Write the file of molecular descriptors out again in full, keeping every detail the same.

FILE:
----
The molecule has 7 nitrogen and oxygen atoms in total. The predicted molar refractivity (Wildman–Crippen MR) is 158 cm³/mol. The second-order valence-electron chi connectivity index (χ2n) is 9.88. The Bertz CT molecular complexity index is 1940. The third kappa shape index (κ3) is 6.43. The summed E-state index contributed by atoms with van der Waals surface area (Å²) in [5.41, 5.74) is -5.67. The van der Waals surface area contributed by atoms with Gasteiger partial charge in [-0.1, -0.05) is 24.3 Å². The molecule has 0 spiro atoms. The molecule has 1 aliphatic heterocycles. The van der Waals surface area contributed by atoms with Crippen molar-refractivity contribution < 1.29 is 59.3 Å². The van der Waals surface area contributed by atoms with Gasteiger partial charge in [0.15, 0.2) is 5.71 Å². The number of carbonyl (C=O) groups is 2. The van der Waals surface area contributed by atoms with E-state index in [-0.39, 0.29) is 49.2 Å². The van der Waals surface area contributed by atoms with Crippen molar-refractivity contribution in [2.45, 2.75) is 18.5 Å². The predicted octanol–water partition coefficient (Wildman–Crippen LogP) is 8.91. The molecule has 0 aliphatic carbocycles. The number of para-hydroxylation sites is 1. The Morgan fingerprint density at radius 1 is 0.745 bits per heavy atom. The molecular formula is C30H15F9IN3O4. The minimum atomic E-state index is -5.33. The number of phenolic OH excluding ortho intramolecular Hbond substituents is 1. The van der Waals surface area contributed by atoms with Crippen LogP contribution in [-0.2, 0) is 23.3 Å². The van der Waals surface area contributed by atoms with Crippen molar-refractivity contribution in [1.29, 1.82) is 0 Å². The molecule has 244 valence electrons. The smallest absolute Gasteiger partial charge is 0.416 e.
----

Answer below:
The molecule has 7 nitrogen and oxygen atoms in total. The predicted molar refractivity (Wildman–Crippen MR) is 158 cm³/mol. The second-order valence-electron chi connectivity index (χ2n) is 9.88. The Bertz CT molecular complexity index is 1940. The third kappa shape index (κ3) is 6.43. The summed E-state index contributed by atoms with van der Waals surface area (Å²) in [5.41, 5.74) is -5.67. The van der Waals surface area contributed by atoms with Gasteiger partial charge in [-0.1, -0.05) is 24.3 Å². The molecule has 0 spiro atoms. The molecule has 1 aliphatic heterocycles. The van der Waals surface area contributed by atoms with Crippen molar-refractivity contribution < 1.29 is 59.3 Å². The van der Waals surface area contributed by atoms with Gasteiger partial charge in [0.15, 0.2) is 5.71 Å². The number of carbonyl (C=O) groups is 2. The van der Waals surface area contributed by atoms with E-state index in [-0.39, 0.29) is 49.2 Å². The van der Waals surface area contributed by atoms with Crippen molar-refractivity contribution in [2.45, 2.75) is 18.5 Å². The predicted octanol–water partition coefficient (Wildman–Crippen LogP) is 8.91. The molecule has 0 aliphatic carbocycles. The number of para-hydroxylation sites is 1. The Morgan fingerprint density at radius 1 is 0.745 bits per heavy atom. The molecular formula is C30H15F9IN3O4. The minimum atomic E-state index is -5.33. The number of phenolic OH excluding ortho intramolecular Hbond substituents is 1. The van der Waals surface area contributed by atoms with Crippen LogP contribution in [-0.2, 0) is 23.3 Å². The van der Waals surface area contributed by atoms with Crippen molar-refractivity contribution in [1.29, 1.82) is 0 Å². The molecule has 244 valence electrons. The smallest absolute Gasteiger partial charge is 0.416 e.